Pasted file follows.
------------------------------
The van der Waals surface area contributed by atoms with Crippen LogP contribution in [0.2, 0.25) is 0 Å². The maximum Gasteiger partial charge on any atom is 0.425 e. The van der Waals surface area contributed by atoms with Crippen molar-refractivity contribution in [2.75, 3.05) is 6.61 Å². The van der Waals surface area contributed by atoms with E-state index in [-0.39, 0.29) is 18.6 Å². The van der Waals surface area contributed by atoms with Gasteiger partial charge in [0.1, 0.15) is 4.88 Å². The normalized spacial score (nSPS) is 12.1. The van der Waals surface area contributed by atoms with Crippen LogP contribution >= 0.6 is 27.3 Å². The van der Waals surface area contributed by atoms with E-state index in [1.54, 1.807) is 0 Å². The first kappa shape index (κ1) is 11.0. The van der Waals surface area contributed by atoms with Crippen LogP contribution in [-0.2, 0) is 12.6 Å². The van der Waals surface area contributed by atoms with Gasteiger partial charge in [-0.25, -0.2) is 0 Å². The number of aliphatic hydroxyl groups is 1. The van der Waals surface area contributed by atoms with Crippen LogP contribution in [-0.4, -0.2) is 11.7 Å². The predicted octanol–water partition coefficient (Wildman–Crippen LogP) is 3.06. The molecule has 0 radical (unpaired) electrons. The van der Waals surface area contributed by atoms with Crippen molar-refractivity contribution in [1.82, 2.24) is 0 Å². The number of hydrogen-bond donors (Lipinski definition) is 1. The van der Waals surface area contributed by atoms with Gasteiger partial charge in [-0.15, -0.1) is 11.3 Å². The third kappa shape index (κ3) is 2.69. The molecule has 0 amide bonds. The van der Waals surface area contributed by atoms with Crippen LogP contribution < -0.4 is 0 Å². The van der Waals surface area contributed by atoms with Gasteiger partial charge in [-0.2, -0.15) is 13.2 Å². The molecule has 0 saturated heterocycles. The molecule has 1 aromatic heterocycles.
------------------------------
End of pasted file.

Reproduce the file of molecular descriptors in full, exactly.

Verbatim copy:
The van der Waals surface area contributed by atoms with Crippen LogP contribution in [0.2, 0.25) is 0 Å². The maximum Gasteiger partial charge on any atom is 0.425 e. The van der Waals surface area contributed by atoms with Crippen molar-refractivity contribution in [2.75, 3.05) is 6.61 Å². The van der Waals surface area contributed by atoms with E-state index in [-0.39, 0.29) is 18.6 Å². The van der Waals surface area contributed by atoms with Gasteiger partial charge in [0.1, 0.15) is 4.88 Å². The normalized spacial score (nSPS) is 12.1. The van der Waals surface area contributed by atoms with Crippen LogP contribution >= 0.6 is 27.3 Å². The van der Waals surface area contributed by atoms with E-state index in [1.54, 1.807) is 0 Å². The first kappa shape index (κ1) is 11.0. The van der Waals surface area contributed by atoms with Crippen LogP contribution in [-0.2, 0) is 12.6 Å². The van der Waals surface area contributed by atoms with Gasteiger partial charge in [-0.25, -0.2) is 0 Å². The number of aliphatic hydroxyl groups is 1. The van der Waals surface area contributed by atoms with Crippen LogP contribution in [-0.4, -0.2) is 11.7 Å². The predicted octanol–water partition coefficient (Wildman–Crippen LogP) is 3.06. The molecule has 0 radical (unpaired) electrons. The van der Waals surface area contributed by atoms with Crippen molar-refractivity contribution in [1.82, 2.24) is 0 Å². The number of hydrogen-bond donors (Lipinski definition) is 1. The van der Waals surface area contributed by atoms with Gasteiger partial charge in [-0.15, -0.1) is 11.3 Å². The third kappa shape index (κ3) is 2.69. The molecule has 0 amide bonds. The van der Waals surface area contributed by atoms with Crippen LogP contribution < -0.4 is 0 Å². The van der Waals surface area contributed by atoms with Gasteiger partial charge in [-0.2, -0.15) is 13.2 Å². The molecule has 0 saturated heterocycles. The molecule has 1 aromatic heterocycles.